10 Tell-Tale Signs You're Emotionally Numb Inside — And Your Childhood Is To Blame

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10 Signs You're Emotionally Numb Inside Because Of Childhood Emotional Neglect
Self

When you're not in touch with your feelings, you're not really living the life you should.

Feeling emotionally numb as an adult can be the result of many different things, but often, it has a lot to do with your childhood — and if you were raised with emotionally intelligent or neglectful parents. Emotional neglect happens when parents fail to respond to their kids' emotional needs, and experiencing this as a child can have lasting effects into adulthood.

Consider this. Would you rather live a life filled with ups and downs, joy and sadness, frustrations and pride and surprise? Or a life that goes along, one day after another, with few disruptions or changes or shake-ups?​


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While it might seem counter-intuitive, people who pick the first scenario are typically happier overall. That’s because if you are on the roller coaster, you are living life in a more powerful way. You are more connected with your emotions, and so you are probably far more fulfilled.

But if you choose the second option, however, it might be a sign that you are emotionally numb and disconnected from your feelings. You probably grew up in an emotionally neglectful family and learned at an early age that your emotions were irrelevant or burdensome. You may have even "walled off" your feelings as a coping mechanism, as a result of this Childhood Emotional Neglect (CEN).

No doubt, though, the way you are living seems normal to you. After all, it’s the way you have always lived. It’s probably the way you were raised to be.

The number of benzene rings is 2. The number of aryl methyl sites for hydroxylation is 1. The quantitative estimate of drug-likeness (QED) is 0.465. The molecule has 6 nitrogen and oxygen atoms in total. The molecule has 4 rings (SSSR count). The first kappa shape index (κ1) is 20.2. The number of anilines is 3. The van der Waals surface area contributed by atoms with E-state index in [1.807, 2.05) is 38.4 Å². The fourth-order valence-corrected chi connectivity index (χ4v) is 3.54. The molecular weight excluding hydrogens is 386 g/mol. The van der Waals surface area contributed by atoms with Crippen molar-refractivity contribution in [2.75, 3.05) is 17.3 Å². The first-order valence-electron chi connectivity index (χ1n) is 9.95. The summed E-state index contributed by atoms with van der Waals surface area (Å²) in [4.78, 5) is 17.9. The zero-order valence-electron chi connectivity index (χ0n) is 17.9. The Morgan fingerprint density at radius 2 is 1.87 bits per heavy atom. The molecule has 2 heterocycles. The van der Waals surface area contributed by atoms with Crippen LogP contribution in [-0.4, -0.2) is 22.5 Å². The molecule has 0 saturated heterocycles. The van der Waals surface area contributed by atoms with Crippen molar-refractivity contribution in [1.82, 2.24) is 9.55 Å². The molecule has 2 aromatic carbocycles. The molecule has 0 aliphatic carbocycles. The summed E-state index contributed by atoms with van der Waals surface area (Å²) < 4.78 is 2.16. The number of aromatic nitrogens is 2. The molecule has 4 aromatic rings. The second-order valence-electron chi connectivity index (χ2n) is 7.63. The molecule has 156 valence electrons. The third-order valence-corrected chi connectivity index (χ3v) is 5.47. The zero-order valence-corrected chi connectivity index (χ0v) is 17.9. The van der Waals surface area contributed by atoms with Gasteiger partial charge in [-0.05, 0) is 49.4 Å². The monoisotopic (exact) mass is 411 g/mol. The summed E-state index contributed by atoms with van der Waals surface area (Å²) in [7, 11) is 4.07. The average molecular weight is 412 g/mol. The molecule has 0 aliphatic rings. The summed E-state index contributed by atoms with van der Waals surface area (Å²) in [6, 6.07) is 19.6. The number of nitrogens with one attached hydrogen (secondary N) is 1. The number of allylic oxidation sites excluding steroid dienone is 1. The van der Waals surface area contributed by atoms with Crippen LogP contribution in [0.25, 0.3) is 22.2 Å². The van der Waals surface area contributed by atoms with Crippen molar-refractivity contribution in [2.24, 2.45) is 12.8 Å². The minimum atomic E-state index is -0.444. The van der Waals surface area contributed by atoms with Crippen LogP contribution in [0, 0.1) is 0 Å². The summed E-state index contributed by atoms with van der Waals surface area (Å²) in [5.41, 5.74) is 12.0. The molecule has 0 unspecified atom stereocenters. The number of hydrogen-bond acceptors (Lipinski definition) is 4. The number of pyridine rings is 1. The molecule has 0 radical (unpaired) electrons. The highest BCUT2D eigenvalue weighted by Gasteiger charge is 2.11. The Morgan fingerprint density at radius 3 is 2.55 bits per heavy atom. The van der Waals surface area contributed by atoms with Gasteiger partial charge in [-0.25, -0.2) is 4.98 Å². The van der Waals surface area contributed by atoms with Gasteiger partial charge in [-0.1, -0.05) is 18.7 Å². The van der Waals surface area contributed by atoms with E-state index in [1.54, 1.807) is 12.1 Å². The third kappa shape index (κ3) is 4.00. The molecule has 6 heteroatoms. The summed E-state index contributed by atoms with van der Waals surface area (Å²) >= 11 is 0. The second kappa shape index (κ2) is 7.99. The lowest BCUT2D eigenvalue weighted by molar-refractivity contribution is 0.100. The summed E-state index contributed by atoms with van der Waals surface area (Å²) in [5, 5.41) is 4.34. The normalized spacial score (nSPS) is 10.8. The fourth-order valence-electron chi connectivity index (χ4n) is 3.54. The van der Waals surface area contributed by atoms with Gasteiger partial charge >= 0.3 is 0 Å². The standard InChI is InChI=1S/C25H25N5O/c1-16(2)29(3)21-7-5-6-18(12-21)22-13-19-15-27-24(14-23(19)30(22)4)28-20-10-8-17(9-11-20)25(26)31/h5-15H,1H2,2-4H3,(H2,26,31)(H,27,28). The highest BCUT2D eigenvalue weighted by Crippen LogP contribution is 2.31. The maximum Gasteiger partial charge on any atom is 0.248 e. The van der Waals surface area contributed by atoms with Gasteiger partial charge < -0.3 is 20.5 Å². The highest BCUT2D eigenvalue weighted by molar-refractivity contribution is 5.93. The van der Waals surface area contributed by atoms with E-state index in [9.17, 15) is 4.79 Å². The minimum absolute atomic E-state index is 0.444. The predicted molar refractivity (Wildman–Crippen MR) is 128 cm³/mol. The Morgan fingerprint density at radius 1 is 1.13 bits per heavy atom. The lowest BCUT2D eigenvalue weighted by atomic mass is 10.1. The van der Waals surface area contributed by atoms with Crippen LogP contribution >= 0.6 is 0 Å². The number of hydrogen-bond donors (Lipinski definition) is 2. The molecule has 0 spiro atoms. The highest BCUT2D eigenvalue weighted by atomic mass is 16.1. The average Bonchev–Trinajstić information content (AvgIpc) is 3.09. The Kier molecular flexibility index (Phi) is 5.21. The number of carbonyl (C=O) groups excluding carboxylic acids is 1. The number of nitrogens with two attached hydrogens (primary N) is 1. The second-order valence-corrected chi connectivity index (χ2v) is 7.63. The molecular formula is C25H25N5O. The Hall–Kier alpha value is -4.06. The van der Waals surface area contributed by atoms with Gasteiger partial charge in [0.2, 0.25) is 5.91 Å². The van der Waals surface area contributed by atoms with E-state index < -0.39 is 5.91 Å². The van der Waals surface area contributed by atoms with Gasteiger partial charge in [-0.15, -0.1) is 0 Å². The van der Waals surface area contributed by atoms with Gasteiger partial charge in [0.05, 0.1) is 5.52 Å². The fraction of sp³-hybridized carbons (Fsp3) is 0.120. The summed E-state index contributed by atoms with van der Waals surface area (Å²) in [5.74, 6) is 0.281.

So how do you know if you’re emotionally numb due to a childhood of emotional neglect?

Here are 10 signs you're emotionally numb and need to address your feelings:

1. You don't experience happiness, even when something positive happens.

You can go through happy life events without feeling as happy as other people seem to be when they have similar happy events. Many people with this issue describe their joyful life experiences as "bland."

Some have gone through weddings, vacations, graduations, or award ceremonies feeling as if they are watching themselves from afar, disconnected from the experience, or even waiting for it to be over. They feel numb.

2. You feel that your emotions don't match the circumstances.

You sometimes wonder why you don’t feel sadder when faced with loss. Similar to above, it’s possible to go through a funeral of a loved one or a job layoff and feel very little. Your brain knows you should be sad, but your body does not feel it.

3. Your primary emotion is anger or irritability.

Unspent feelings, or walled off ones, have a tendency to all pool together into one big soup inside of you. Denied and pushed down or away, the individual ingredients (your emotions) blend to make one big one.

This big one is likely to be anger. Anger is powerful and can break through your wall more easily, so it becomes the primary emotion you feel. So you essentially have two emotional states: angry or numb.

4. It’s hard for you to identify any particular feelings.

One of the effects of walling off your emotions is that you lose touch with them. When you’re disconnected from your feelings, you’re not thinking about them or noticing them. If you ever need to explain how you feel, you stammer or clam up.